Juvenile ribbontail stingray, Taeniura lymma (ForsskAyenl, 1775) (Chondrichthyes, Dasyatidae), demonstrate a unique suite of physiological adaptations to survive hyperthermic nursery conditions

Dabruzzi, Theresa F., Bennett, Wayne A., Rummer, Jodie L., and Fangue, Nann A. (2013) Juvenile ribbontail stingray, Taeniura lymma (ForsskAyenl, 1775) (Chondrichthyes, Dasyatidae), demonstrate a unique suite of physiological adaptations to survive hyperthermic nursery conditions. Hydrobiologia, 701 (1). pp. 37-49.

[img] PDF (Published Version) - Published Version
Restricted to Repository staff only

View at Publisher Website: http://dx.doi.org/10.1007/s10750-012-124...
 
4
8


Abstract

Juvenile ribbontail stingrays, Taeniura lymma (Forsskål, 1775) of the tropical West Pacific inhabit mangal and seagrass nurseries that often experience rapid and extreme increases in water temperature. We hypothesized that juvenile rays possess a thermal strategy similar to other hyperthermic specialists, in which fish prefer high temperatures, are always prepared for thermal extremes regardless of previous thermal history, and exhibit low metabolic thermal sensitivity. Critical thermal methodology was used to determine the thermal niche, and a thermal gradient used to estimate stingray final preferendum. Temperature quotients (Q₁₀) were calculated from metabolic rates determined at three temperatures using flow-through respirometry. As predicted, juvenile rays showed a relatively small thermal niche dominated by intrinsic tolerance with limited capacity for acclimation. Thermal preference values were higher than those reported for other elasmobranch species. Interestingly, the temperature quotient for juvenile rays was higher than expected, suggesting that these fish may have the ability to exploit the thermal heterogeneity in their environment. Temperature likely acts as a directing factor in this species, separating warm tolerant juveniles from adults living in deeper, cooler waters.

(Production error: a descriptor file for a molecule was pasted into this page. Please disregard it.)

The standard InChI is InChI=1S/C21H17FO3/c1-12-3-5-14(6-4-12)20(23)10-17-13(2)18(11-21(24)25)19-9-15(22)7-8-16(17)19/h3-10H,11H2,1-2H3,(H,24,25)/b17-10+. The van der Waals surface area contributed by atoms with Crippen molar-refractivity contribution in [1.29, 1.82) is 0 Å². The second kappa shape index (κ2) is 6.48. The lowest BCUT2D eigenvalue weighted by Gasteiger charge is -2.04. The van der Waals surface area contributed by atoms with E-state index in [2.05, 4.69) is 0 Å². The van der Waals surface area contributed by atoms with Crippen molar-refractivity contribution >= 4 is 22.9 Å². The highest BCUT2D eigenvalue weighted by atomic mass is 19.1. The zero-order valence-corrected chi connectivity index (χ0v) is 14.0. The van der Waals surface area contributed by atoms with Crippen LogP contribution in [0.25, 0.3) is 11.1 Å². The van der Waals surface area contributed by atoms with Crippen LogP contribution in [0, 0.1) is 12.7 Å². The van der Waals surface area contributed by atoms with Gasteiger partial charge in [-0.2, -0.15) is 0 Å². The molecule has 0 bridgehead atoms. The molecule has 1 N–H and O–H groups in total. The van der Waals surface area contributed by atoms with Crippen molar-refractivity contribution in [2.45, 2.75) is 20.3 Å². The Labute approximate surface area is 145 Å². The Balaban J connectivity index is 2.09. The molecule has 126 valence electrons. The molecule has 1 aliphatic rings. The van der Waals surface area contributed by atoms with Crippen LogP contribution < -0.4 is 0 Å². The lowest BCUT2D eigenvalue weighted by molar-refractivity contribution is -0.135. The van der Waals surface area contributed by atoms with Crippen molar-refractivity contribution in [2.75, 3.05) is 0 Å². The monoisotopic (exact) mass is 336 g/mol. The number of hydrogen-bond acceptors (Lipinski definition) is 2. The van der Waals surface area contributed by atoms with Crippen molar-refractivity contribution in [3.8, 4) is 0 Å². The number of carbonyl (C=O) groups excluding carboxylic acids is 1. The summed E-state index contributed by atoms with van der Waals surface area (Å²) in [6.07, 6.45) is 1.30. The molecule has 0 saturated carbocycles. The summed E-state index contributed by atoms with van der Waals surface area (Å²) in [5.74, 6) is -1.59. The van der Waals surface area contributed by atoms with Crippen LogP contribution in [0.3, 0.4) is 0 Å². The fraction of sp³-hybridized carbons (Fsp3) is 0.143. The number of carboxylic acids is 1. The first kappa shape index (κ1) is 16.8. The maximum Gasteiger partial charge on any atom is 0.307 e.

Item ID: 25066
Item Type: Article (Refereed Research - C1)
Keywords: temperature preference, Q(10), metabolism, temperature tolerance polygon, CTM, Elasmobranch
ISSN: 1573-5117
Funders: University of West Florida Research and Sponsored Programs, Department of Biology, University of California Agricultural Experiment Station
Date Deposited: 20 Feb 2013 09:26
FoR Codes: 06 BIOLOGICAL SCIENCES > 0602 Ecology > 060203 Ecological Physiology @ 50%
06 BIOLOGICAL SCIENCES > 0606 Physiology > 060604 Comparative Physiology @ 20%
05 ENVIRONMENTAL SCIENCES > 0501 Ecological Applications > 050101 Ecological Impacts of Climate Change @ 30%
SEO Codes: 96 ENVIRONMENT > 9603 Climate and Climate Change > 960301 Climate Change Adaptation Measures @ 40%
97 EXPANDING KNOWLEDGE > 970106 Expanding Knowledge in the Biological Sciences @ 60%
Downloads: Total: 8
More Statistics

Actions (Repository Staff Only)

Item Control Page Item Control Page